Soligor 35 mm f/3.5
One of several incarnations of the Soligor 35 mm f/3.5 is shown above. Like some of the Noflexar specimens, this lens has a projecting rear element that is easily damaged by placing it with its rear down on a table. A rear lens cap of sufficient depth should always be used to avoid risks. This is not a problem, of course, if the lens is always kept mounted on a focusing helicoid or adapter for a mirrorless camera. Second-hand specimens should be visually inspected for this fault - a small worn-out spot in the rear lens coating does not substantially affect image quality, but should lower the price of a lens.
35 mm f/3.5 Soligor lenses of this type have serial numbers that begins with KA (which I interpret as a likely abbreviation of Kyoei Acall). Sometimes they come equipped with Acall-branded lens shades, other times with similar but unmarked lens shades. It is very likely that Kyoei produced these lenses for Soligor, as well as for other brands.
The original cardboard boxes of these Soligor lenses display a sketch of an optical scheme, shown at the left, that seems to use 6 elements in 5 groups. However, thanks to the fact that these lenses are easily disassembled without tools (only a rubber cork is needed to unscrew the front retaining ring), I found that these lenses use a different optical formula than the one in the sketch at the left.
The actual formula consists of 5 elements in 5 groups, of which 3 are placed in an outward position before the diaphragm and two at the rear of the diaphragm. The thickness and curvature of individual elements does not correspond to the sketch at the left. There are no cemented elements, and this is very likely one of the factors that allow these lenses to perform well in UV photography.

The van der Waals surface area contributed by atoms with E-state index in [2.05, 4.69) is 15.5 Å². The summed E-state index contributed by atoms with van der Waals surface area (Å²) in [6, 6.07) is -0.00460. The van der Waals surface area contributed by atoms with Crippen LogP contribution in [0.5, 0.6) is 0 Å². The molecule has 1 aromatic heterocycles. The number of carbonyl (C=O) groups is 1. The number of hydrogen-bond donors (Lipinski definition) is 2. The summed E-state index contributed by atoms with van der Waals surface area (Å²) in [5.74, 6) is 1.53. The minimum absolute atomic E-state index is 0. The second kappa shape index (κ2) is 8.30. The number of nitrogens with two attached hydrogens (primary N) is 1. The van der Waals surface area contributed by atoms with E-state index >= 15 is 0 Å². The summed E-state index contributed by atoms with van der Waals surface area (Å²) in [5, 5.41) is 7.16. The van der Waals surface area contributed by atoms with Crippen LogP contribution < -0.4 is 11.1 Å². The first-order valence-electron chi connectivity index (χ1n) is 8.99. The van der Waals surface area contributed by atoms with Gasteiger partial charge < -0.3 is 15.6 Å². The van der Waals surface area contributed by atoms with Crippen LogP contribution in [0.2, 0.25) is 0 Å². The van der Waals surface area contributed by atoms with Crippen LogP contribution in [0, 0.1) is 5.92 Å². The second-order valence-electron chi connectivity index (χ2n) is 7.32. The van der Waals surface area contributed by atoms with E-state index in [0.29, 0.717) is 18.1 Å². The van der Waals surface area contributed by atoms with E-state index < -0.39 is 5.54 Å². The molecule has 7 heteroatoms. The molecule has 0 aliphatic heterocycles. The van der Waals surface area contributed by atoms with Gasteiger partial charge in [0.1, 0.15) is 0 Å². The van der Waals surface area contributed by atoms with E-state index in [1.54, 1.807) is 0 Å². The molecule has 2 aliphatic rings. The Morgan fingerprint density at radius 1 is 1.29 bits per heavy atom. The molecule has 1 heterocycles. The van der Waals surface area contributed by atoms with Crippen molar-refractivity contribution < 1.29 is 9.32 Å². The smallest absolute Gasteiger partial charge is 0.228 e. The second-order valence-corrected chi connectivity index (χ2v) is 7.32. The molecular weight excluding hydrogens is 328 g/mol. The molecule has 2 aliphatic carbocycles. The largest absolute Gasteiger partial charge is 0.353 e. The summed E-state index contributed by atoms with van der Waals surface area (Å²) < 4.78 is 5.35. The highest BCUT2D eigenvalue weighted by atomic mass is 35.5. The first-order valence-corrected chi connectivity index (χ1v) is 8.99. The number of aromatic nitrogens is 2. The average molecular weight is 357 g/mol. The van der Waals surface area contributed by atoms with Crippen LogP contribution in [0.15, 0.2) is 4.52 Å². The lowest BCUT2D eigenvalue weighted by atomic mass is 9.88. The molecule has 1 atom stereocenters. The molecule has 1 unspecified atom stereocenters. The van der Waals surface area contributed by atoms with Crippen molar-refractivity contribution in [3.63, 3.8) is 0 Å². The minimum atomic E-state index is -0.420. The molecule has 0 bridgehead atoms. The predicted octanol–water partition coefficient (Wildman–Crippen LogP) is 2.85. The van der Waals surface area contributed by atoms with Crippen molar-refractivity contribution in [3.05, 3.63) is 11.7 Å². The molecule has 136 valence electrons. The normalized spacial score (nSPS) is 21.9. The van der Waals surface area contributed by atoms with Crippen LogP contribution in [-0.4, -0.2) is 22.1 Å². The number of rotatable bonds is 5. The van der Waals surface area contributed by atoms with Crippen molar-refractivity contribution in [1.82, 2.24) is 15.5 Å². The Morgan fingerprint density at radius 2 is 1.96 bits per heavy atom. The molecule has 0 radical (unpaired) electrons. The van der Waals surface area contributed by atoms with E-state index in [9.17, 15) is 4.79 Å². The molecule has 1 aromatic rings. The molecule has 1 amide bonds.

The Soligor model illustrated on this page has a 23 mm front element diameter and a 46 mm filter mount. It appears optically identical to Kyoei ones and uses many of the same internal mechanical details, but this Soligor has a bluish optical coating, unlike the golden coating of the Kyoei shown on this page. The adapter attached at the base of the lens and carrying the M42 thread is not a T adapter, but instead a proprietary adapter with three set screws that engage a V-shaped groove on the base of the lens barrel.
The UV performance of this Soligor lens is discussed more in detail here.
Aside from three specimens of the Soligor model illustrated above, all with serial numbers beginning with KA, I have seen other Soligor 35 mm f/3.5 lens models with 4-, 6- and 7-digit serial numbers, as well as serial numbers that begin with H (possibly meaning Hanimex) followed by 6 digits, or M followed by 4 digits. Some have large front elements, others small ones. Lenses with both large and small front elements are mounted in barrels with preset apertures, as well as automatic apertures.
The above Soligor 35 mm f/3.5 is mounted in a barrel mechanically different from the one in Figure 1. In particular, the aperture rings are mounted behind the focus ring and closer to the lens mount. Internal mechanical differences are also present, but the rear of the lens with the characteristic retaining ring of the rear element remains the same. This lens model may be more modern than the one in Figure 1, and carries a 7-digit serial number with no letters. However, the optical scheme and its UV performance remain the same.
There are several models of Soligor 35 mm f/3.5 lenses. Some of these models have a different diameter of the front element and obviously use a different optical formula. The scarce available information seems to indicate that at least two optical designs, and perhaps more, are used in Soligor 35 mm f/3.5 lenses. Thus, this brand is perhaps the most difficult, among those discussed in this group of pages, when it comes to deciding without testing whether a specific lens is suitable for UV photography. If considering the purchase of one of these Soligor lenses, choose a model with a front element diameter of 23 mm if you have a choice, because these are likely among the earliest models.
A Soligor 35 mm f/3.5 model has been reported to display a lower UV transmission than the known-good Kyoei lenses. Unfortunately, the source at the above link provided no information on which of the several existing Soligor models was tested.